6.13
9.25
320
29 halftones, 14 maps

The Spanish Borderlands Frontier, 1513-1821

By John Francis Bannon
Illustrations by Ronald Ives

Details

Overview

Spain's frontier movement in North America planted Hispanic civilization in much of the future United States beginning with Ponce de Leon's arrival in Florida in 1513. After describing the travels of the conquistador explorers, it continues through three centuries of mission, presidio, and town development in Florida, Louisiana, Texas, New Mexico, Arizona, and California. As the Anglo-American frontier pushed westward, the Spanish frontier was increasingly a defensive one, and here the clashes between the two are fully explained, as are international rivalries involving the English, French, and even Russian pressures that affected the frontier.

Contributor Bios
Martin Ridge is a senior research associate in the Henry E. Huntington Library. He has taught at San Diego State University, Indiana University, and the California Institute of Technology. He is the former editor of the Journal of American History and the past president of the Pacific Coast Branch of the American Historical Association and Western History Association. He is the author of numerous scholarly and review articles dealing with the American West. He is the coeditor of Histories of the American Frontier.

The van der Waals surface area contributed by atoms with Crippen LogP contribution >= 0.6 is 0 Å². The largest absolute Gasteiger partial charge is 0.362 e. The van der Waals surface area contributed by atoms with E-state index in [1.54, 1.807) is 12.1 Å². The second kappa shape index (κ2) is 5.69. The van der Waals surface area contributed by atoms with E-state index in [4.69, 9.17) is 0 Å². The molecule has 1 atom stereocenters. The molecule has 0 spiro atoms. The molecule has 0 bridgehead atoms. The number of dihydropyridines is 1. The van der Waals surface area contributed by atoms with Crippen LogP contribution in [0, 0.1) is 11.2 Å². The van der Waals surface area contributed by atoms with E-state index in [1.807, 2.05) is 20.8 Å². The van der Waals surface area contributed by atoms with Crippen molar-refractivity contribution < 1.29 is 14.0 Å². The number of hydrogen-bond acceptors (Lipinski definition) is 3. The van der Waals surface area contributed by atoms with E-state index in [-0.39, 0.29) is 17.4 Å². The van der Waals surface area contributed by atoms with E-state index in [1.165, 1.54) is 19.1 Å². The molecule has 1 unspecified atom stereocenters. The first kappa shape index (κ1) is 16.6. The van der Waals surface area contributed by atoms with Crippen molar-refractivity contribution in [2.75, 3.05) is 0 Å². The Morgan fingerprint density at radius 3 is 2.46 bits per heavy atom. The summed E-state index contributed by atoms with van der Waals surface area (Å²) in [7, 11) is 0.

David J. Weber is The Robert and Nancy Dedman Professor of History and the Director of the Clements Center for Southwest Studies at Southern Methodist University.
Howard R. Lamar is Sterling Professor Emeritus of History at Yale and a former president of that university.